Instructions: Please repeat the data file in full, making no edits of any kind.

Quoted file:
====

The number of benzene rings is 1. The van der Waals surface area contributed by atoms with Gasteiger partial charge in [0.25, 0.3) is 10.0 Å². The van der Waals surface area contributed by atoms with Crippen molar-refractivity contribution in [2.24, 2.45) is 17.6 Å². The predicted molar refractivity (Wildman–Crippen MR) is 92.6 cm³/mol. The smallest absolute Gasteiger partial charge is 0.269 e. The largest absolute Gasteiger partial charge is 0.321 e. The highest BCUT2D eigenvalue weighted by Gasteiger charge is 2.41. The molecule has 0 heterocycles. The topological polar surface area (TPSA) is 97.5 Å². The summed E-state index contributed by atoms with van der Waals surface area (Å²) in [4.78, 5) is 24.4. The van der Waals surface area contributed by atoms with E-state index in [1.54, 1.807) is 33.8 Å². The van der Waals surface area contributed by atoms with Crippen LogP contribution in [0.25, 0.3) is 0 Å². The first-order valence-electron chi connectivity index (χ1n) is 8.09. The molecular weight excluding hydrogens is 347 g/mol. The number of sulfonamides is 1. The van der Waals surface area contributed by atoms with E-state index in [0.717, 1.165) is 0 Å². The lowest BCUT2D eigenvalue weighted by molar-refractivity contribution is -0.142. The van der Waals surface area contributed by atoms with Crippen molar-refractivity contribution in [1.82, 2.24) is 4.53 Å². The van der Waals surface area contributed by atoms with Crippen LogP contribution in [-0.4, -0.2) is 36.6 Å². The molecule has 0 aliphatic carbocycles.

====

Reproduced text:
The number of benzene rings is 1. The van der Waals surface area contributed by atoms with Gasteiger partial charge in [0.25, 0.3) is 10.0 Å². The van der Waals surface area contributed by atoms with Crippen molar-refractivity contribution in [2.24, 2.45) is 17.6 Å². The predicted molar refractivity (Wildman–Crippen MR) is 92.6 cm³/mol. The smallest absolute Gasteiger partial charge is 0.269 e. The largest absolute Gasteiger partial charge is 0.321 e. The highest BCUT2D eigenvalue weighted by Gasteiger charge is 2.41. The molecule has 0 heterocycles. The topological polar surface area (TPSA) is 97.5 Å². The summed E-state index contributed by atoms with van der Waals surface area (Å²) in [4.78, 5) is 24.4. The van der Waals surface area contributed by atoms with E-state index in [1.54, 1.807) is 33.8 Å². The van der Waals surface area contributed by atoms with Crippen LogP contribution in [0.25, 0.3) is 0 Å². The first-order valence-electron chi connectivity index (χ1n) is 8.09. The molecular weight excluding hydrogens is 347 g/mol. The number of sulfonamides is 1. The van der Waals surface area contributed by atoms with E-state index in [0.717, 1.165) is 0 Å². The lowest BCUT2D eigenvalue weighted by molar-refractivity contribution is -0.142. The van der Waals surface area contributed by atoms with Crippen molar-refractivity contribution in [1.82, 2.24) is 4.53 Å². The van der Waals surface area contributed by atoms with Crippen LogP contribution in [-0.4, -0.2) is 36.6 Å². The molecule has 0 aliphatic carbocycles.